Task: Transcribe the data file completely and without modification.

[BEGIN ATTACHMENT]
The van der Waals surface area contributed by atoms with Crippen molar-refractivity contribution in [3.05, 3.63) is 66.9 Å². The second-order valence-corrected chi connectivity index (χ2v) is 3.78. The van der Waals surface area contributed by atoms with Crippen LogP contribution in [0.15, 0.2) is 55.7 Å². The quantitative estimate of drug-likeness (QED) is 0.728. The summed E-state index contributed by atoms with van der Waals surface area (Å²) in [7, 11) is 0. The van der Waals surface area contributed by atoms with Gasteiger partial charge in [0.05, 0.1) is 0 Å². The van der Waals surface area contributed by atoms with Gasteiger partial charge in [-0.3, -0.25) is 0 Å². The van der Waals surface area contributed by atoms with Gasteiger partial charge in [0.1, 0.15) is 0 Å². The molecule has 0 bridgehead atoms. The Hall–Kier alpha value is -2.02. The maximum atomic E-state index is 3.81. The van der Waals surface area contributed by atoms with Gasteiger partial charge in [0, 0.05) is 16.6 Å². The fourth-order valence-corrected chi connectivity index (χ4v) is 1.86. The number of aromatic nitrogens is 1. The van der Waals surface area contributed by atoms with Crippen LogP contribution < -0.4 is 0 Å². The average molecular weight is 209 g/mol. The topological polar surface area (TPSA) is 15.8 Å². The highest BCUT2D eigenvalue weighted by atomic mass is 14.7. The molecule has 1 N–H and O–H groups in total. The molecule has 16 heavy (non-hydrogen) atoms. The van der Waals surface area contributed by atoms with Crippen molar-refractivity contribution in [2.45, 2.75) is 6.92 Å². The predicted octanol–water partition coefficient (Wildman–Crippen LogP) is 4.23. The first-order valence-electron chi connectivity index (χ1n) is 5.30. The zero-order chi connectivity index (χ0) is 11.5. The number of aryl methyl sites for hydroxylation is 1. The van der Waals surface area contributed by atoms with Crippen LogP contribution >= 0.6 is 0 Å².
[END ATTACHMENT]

The van der Waals surface area contributed by atoms with Crippen molar-refractivity contribution in [3.05, 3.63) is 66.9 Å². The second-order valence-corrected chi connectivity index (χ2v) is 3.78. The van der Waals surface area contributed by atoms with Crippen LogP contribution in [0.15, 0.2) is 55.7 Å². The quantitative estimate of drug-likeness (QED) is 0.728. The summed E-state index contributed by atoms with van der Waals surface area (Å²) in [7, 11) is 0. The van der Waals surface area contributed by atoms with Gasteiger partial charge in [0.05, 0.1) is 0 Å². The van der Waals surface area contributed by atoms with Gasteiger partial charge in [-0.3, -0.25) is 0 Å². The van der Waals surface area contributed by atoms with Gasteiger partial charge in [0.1, 0.15) is 0 Å². The molecule has 0 bridgehead atoms. The Hall–Kier alpha value is -2.02. The maximum atomic E-state index is 3.81. The van der Waals surface area contributed by atoms with Gasteiger partial charge in [0, 0.05) is 16.6 Å². The fourth-order valence-corrected chi connectivity index (χ4v) is 1.86. The number of aromatic nitrogens is 1. The van der Waals surface area contributed by atoms with Crippen LogP contribution < -0.4 is 0 Å². The average molecular weight is 209 g/mol. The topological polar surface area (TPSA) is 15.8 Å². The highest BCUT2D eigenvalue weighted by atomic mass is 14.7. The molecule has 1 N–H and O–H groups in total. The molecule has 16 heavy (non-hydrogen) atoms. The van der Waals surface area contributed by atoms with Crippen molar-refractivity contribution in [2.45, 2.75) is 6.92 Å². The predicted octanol–water partition coefficient (Wildman–Crippen LogP) is 4.23. The first-order valence-electron chi connectivity index (χ1n) is 5.30. The zero-order chi connectivity index (χ0) is 11.5. The number of aryl methyl sites for hydroxylation is 1. The van der Waals surface area contributed by atoms with Crippen LogP contribution >= 0.6 is 0 Å².